Out Of The Office, Into The Ring

White-collar boxing is exploding -- and that's good news for a sport on the ropes

The Marriott Grosvenor Square ballroom was packed and ready for a fight on Nov. 10. An audience of well-heeled, dapper captains of the London hedge-fund scene was on hand to watch eight boxing matches, and they weren't disappointed with the sweat and blood. In the main event, a crafty, lanky veteran, John E. Oden -- the "Pecos Kid" -- with legendary trainer Emanuel Steward in his corner, faced a younger opponent, Gray Smith. Steward noticed that Smith, an aggressive puncher, overswung with his right, and told Oden to counter. Oden landed a couple of well-placed rights to the face that knocked Smith to the apron both times.

But Oden, who'll only admit to being "on the dark side of 50," isn't quitting his day job. Despite his boxing prowess, in real life he's a principal in money management sales at Bernstein Investment Research & Management in New York. And his foe, Smith, is 38 and a partner at London law firm Maples & Calder. Recalling the sport's aristocratic traditions -- boxing's rules were laid down by British gentry -- Oden and Smith are but two of a booming number of professional men and women practicing the sweet science.

The ranks of white-collar pugs have swelled so much that at the storied Gleason's Gym -- a decidedly blue-collar boxing redoubt in Brooklyn, N.Y. -- they now account for 65% of the membership. That's up from just 10% in the early 1990s. And in London, the Real Fight Club has signed up more than 2,600 City professionals at local gyms in the past four years. At the Wild Card Boxing Club in Hollywood, 70% of the members are white-collar boxers. "They pay the rent," says Freddie Roach, who runs the club.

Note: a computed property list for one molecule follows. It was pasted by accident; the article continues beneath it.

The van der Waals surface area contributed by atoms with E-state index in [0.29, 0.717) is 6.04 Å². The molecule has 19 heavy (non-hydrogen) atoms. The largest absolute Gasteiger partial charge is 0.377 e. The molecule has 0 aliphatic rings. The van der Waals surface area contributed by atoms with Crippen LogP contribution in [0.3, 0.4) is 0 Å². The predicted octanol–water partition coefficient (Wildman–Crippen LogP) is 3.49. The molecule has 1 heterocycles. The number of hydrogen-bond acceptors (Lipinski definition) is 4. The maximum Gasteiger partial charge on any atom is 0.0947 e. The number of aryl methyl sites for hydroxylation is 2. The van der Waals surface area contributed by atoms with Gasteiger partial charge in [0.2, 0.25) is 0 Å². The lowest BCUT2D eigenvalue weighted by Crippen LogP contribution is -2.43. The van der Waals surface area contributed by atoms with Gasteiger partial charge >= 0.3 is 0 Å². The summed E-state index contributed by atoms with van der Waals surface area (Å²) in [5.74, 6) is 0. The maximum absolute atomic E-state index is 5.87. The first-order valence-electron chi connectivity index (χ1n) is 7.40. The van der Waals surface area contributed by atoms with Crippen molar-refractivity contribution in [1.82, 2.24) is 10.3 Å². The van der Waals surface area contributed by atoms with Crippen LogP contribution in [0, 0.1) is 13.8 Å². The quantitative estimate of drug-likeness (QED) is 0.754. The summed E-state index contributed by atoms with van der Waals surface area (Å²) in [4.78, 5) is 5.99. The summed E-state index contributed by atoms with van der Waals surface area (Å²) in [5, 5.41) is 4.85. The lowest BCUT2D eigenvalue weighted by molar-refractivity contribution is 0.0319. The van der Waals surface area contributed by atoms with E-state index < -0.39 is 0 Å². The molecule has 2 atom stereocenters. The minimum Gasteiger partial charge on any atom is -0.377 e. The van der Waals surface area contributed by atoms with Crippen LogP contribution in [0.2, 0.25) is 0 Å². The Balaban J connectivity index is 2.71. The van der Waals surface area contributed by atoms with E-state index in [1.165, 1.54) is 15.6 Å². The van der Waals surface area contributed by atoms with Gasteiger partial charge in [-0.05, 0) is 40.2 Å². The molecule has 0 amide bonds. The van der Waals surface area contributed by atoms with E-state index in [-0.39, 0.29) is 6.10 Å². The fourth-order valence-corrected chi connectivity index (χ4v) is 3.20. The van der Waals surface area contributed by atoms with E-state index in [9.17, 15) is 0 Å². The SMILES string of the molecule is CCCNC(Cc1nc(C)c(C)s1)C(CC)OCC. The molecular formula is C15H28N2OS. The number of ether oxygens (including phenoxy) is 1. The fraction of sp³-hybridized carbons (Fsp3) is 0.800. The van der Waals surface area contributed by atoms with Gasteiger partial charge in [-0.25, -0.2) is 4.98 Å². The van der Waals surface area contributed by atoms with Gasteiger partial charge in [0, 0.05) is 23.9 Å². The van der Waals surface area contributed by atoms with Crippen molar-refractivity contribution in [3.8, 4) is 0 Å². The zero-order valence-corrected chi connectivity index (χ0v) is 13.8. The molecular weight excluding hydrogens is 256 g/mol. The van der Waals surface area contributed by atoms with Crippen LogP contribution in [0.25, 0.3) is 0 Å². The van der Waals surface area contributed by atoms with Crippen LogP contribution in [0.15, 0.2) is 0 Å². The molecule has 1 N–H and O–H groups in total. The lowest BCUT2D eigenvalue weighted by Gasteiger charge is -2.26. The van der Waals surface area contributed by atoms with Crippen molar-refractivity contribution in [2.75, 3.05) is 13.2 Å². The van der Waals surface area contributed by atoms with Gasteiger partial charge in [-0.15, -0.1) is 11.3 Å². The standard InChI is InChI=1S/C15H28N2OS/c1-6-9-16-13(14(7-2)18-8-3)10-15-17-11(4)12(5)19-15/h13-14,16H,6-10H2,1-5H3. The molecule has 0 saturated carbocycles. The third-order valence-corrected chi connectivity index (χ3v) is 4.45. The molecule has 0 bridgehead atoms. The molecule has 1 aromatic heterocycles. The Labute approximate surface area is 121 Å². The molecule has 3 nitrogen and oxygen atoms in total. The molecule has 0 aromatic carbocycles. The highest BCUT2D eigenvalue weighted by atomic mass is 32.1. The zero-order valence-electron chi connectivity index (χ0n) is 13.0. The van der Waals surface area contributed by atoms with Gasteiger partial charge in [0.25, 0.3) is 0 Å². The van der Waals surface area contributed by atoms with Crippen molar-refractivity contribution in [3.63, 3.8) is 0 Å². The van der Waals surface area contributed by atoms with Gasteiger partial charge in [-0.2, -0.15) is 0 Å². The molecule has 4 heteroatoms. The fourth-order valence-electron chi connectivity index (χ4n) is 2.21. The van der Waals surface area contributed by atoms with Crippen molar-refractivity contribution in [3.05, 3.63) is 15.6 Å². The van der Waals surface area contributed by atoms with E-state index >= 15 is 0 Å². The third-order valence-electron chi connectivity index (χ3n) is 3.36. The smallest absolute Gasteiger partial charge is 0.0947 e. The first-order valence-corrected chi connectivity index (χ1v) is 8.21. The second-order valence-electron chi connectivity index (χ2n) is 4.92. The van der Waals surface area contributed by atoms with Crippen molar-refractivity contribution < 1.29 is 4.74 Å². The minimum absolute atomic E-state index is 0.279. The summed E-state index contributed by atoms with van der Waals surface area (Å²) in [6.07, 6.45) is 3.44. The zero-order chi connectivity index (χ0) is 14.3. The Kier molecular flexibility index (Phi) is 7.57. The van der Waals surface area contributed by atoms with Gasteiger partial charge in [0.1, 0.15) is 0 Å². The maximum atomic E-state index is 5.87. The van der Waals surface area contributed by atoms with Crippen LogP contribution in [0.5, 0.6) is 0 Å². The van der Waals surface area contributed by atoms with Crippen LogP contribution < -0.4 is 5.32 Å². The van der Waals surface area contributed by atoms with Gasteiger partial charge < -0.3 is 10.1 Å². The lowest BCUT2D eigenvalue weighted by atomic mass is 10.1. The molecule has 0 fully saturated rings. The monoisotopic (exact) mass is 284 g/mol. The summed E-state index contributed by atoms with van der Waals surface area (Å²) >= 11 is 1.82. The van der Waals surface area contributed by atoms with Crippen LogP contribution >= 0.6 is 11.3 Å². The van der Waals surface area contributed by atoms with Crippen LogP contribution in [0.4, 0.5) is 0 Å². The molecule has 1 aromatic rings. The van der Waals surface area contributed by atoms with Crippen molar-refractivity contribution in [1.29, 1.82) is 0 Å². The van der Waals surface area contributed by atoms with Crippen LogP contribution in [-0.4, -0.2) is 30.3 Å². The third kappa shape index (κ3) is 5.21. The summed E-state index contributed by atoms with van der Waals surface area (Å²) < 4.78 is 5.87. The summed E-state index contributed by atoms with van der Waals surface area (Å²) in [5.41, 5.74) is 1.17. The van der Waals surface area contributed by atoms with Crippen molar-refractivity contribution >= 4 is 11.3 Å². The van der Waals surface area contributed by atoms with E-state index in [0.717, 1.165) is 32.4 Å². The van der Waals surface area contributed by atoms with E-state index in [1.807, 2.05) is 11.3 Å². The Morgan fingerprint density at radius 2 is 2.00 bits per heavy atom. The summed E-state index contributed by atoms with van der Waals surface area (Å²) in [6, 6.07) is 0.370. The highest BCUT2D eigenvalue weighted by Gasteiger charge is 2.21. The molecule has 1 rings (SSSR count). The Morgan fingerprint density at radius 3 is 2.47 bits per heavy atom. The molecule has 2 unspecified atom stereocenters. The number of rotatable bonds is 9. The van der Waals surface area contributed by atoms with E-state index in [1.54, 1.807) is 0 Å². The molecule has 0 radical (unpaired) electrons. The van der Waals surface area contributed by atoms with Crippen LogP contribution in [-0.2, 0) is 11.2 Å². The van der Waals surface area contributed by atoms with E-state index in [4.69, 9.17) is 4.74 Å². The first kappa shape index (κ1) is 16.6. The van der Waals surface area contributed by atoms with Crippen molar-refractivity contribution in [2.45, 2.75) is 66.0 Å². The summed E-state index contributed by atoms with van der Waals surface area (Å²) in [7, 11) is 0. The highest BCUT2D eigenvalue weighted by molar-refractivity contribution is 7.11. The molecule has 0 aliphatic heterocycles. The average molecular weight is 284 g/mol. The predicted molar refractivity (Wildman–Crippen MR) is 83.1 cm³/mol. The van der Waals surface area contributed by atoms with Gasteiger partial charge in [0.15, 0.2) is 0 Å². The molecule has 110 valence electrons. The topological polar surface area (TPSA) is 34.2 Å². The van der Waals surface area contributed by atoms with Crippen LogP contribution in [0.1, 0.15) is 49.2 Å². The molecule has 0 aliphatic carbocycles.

In fact, without the influx of hobbyists, many of the old-style boxing gyms would be down for the count. As fans and local bouts have dwindled and boxing has become a tougher way to make a buck, gym memberships have declined as well, so folks such as Oden and Smith are filling the gap. "White-collar boxers have been the salvation of Gleason's Gym," says owner Bruce Silverglade.


Gold traders and derivatives whizzes take up the sport for varied reasons, but for most the draw lies in the unparalleled physical conditioning routine. Many of Silverglade's clients were referred to Gleason's from health clubs such as Bally's after they began a boxing-inspired cardio workout. The difference: At a boxing gym, a real trainer will not only whip you into shape but show you how to stick and move like a pro.

Boxing gyms generally charge a monthly membership fee that ranges from $40 to $70, depending on the city and the size of the gym. That gets you in the door and gives you access to weights, punching bags, rings, and other training equipment. But the real deal begins with a personal trainer. Most gyms have trainers on staff, some of whom work with world-class fighters. They take on new charges for $25 an hour and up. Steward, who has trained 31 champions including Lennox Lewis and Oscar de la Hoya and runs Kronk Gym in Detroit, doesn't mind working with amateurs like Oden: "The difference between them and the Lewises and the de la Hoyas is they just love the boxing -- it's not because of the money."

White-collar fighters even get the chance to ply their new trade in the ring. Many gyms offer monthly fight nights where similarly skilled novices can spar in a setting not unlike a licensed amateur bout. In London, the fights are often tied in with black-tie charity events, as was the case with Oden's contest, which was a benefit for Operation Smile, a group that repairs childhood facial deformities. There are no winners -- it would be bad for business to score the bouts, says Silverglade.